“Israel is not a fascist state, nor is it a theocracy nor, for that matter, is it a fascist theocracy. It is not an apartheid state, a totalitarian state or, God forbid, a Nazi state.”
The Atlantic’s Jeffrey Goldberg feels compelled to begin his review of Gershom Gorenberg’s The Unmaking of Israel in last Sunday’s New York Times Book Review section with this list of “the many things… Israel is not.” He does so, he writes, “in recognition of the fact that mere mention of Israel can send its critics into paroxysms of rhetorical excess seldom heard outside ESPN.”
One wonders why there’s no mention of the paroxysms of rhetorical excess voiced by Israel’s apologists when any criticism of Israel—especially criticism offered by Israeli Jews—appears in an American media outlet? And for an ESPN-style outcry try using the word Occupation (as in: “the occupation of the West Bank”).
Not content to protect Israel from its critics and their paroxysms, Goldberg’s opening paragraph also includes an encomium for the Jewish state:
It is, for its region in particular, a model of Western values, a country in possession of a robustly independent judiciary; a boisterous, appropriately unkempt press; a mature and activist civil society; and an assortment of fearless and effective human rights organizations.
In other words, despite Israel’s critics and their rhetorical excesses, the dominant American Jewish (and Christian Zionist) mythology about the State of Israel—that it is inherently good—remains true. And like many “religious truths,” Israel’s essential goodness is axiomatic. That is, if Israel seems impure there must be an explanation; in this case, an explanation that blames Israeli insiders, rather than hostile outsiders. Israel may at times seem to be in the wrong, but that’s just because the situation is more “complicated” than the hasty critic might have realized.
Take the following, for example: “Gorenberg is at his most incensed, and most eloquent, on the issue of the Jewish settlements, which many Palestinians see as concrete proof of Israeli lack of interest in a two-state solution.” Goldberg is willing to concede this point, but can’t resist a counterclaim: “It is an understandable Palestinian view, but the truth is more complicated. The majority of Israelis say they support a two-state solution, and the majority of Israelis, if they ever loved the settlements, appear to love them no more.”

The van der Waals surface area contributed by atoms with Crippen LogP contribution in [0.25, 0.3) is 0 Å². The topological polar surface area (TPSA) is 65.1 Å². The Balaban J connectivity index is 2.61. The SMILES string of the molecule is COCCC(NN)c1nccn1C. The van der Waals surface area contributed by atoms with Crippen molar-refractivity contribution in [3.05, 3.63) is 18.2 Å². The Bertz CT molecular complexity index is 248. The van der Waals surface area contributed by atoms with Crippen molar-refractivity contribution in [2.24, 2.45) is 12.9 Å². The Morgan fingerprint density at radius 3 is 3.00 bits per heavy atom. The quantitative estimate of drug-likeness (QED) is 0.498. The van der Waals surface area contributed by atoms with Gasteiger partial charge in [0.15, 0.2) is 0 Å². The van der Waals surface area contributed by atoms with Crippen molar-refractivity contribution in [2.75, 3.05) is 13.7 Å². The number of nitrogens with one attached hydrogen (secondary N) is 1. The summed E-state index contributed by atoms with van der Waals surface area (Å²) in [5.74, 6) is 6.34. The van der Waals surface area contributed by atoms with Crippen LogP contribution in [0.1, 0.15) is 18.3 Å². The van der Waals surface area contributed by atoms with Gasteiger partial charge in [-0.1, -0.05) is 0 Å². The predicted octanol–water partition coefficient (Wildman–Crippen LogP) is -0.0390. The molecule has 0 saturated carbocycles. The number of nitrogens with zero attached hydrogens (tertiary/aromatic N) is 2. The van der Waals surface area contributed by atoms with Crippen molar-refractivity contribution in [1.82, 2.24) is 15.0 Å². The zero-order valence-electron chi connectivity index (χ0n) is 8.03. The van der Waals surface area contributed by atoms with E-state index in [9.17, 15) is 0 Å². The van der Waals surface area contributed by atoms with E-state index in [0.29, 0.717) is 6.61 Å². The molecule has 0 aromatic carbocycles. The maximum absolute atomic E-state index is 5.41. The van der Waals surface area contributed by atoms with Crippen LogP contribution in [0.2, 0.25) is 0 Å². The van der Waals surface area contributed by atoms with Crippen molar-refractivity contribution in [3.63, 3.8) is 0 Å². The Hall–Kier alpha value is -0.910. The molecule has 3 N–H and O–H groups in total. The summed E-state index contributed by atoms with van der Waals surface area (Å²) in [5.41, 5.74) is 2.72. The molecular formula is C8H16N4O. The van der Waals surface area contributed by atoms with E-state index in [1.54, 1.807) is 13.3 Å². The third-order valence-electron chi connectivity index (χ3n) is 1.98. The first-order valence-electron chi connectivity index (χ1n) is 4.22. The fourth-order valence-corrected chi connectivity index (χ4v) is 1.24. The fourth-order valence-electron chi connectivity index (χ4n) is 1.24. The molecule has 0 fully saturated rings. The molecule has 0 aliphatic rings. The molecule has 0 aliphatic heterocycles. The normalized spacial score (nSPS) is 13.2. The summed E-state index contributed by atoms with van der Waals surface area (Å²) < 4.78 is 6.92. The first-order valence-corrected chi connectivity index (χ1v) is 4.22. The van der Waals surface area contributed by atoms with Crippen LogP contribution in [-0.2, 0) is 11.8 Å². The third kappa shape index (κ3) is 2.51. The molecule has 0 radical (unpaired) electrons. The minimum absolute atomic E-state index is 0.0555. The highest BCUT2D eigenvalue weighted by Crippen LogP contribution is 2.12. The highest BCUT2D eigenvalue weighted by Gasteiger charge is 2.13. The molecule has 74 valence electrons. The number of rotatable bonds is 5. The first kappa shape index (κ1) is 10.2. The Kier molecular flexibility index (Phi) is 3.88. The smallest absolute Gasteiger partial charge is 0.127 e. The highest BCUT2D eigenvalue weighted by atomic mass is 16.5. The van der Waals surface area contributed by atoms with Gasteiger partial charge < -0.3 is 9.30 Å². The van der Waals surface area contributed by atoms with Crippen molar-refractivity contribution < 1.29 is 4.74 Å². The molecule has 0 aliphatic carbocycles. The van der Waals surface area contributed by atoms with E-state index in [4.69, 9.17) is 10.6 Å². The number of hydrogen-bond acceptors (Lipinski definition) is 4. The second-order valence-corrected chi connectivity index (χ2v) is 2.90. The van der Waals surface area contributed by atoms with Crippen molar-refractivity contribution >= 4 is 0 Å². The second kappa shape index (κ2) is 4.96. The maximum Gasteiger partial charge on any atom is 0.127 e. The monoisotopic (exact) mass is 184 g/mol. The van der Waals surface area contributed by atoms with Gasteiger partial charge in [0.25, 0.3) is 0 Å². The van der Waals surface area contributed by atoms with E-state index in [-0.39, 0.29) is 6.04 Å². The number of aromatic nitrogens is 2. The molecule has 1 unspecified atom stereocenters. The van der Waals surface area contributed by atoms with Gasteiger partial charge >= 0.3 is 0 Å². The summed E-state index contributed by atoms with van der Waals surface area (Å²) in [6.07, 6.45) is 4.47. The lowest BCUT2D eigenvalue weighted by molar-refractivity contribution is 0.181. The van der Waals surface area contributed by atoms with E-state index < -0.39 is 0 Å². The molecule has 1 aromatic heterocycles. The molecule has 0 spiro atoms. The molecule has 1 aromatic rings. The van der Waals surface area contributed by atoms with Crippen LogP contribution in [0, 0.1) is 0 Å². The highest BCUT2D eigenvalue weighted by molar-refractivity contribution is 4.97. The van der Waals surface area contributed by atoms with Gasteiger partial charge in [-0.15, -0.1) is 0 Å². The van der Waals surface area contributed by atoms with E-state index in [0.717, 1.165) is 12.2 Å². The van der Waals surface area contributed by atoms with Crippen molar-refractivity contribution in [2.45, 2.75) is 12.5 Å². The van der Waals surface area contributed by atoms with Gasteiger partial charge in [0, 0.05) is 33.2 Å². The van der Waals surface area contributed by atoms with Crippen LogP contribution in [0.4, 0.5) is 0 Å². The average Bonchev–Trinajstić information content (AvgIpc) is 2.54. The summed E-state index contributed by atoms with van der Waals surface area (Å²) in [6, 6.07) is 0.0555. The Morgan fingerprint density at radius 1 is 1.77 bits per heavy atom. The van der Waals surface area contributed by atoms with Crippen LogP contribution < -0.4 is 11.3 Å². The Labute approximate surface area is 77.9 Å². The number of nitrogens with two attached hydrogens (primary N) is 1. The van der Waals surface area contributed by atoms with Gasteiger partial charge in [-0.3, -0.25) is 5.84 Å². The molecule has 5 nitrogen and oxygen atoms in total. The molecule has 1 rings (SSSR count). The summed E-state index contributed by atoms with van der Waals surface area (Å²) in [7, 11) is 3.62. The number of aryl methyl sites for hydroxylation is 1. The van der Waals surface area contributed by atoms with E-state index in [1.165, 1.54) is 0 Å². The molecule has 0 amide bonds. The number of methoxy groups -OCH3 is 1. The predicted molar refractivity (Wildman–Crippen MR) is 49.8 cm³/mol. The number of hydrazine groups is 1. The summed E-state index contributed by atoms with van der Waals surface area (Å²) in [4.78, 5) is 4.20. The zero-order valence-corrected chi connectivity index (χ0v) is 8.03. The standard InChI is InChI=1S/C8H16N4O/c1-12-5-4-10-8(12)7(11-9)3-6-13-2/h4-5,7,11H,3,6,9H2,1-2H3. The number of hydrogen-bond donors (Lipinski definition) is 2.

Thus if negotiations between Israelis and Palestinians break down, Israel is off the hook since “the truth is more complicated.” Its citizens’ intentions, in any case, are in the right place (they love the settlements no more!) and all is well with the world—in this particular worldview anyway.
Immediately following the list of what’s not wrong with (and what is right about) Israel, Goldberg writes: “If this can be so stipulated, we can move on to a more difficult conversation…” It’s a shameless rhetorical strategy: Just accept my assertions and then we can proceed with the conversation.
Or, to put it another way, now that the reviewer has claimed (and the reader has agreed) that Israel and its government are the greatest thing since sliced challah, and that any problems it does have must be understood as endemic to “its region in particular” (and we know who lives there), we can address a big problem facing Israelis and their government.
And what is the “more difficult conversation” that we can proceed to? Gorenberg’s claim that Israel may have “won” the 1967 War, but that that victory, followed by the settlement project of the Israeli Right, now threatens the very future of the state since the settlers and the settlements “have sanctified the acquisition of land to the detriments of all other Jewish values.”
The problem, it seems, does not lie with the policies and action of the Israeli government, but rather with an “ominous fundamentalism,” according to Goldberg (and it seems, to the author*), that led innocent Israel down the wrong path:
The settlements were not part of an insidious plan. But after the Six-Day War—a war Israel did not seek—euphoria gripped the country, and a previously marginal religious movement within Orthodoxy saw the conquest of the West Bank, the biblical Judea and Samaria, as a sign not only of God’s favor but also of the imminence of the redemption.
To exonerate Israel, Goldberg and Gorenberg, both well-known as American Jewish “liberals” on Israel, are willing to pin the blame on right wingers who are holding the well-meaning liberals hostage. The Israeli majority, Goldberg writes, “is powerless in the face of the relentless settler minority.” Thus, in the spirit of the list proffered at the review’s beginning, we can retain a view of an Israel that is “a model of Western values.”
*My assumption that Gorenberg agreed with Goldberg was mistaken. Indeed, in his book, he writes: “Before describing how that [settlement started], I should dispose of several myths. The standard Israeli telling is that settlement in the occupied territories began with religious extremists imposing their will on pragmatic Labor leaders. That story is mistaken. Nor did the secular right, led by Menachem Begin, play any measurable role in starting the settlement process – though Begin escalated it once he took power in 1977.”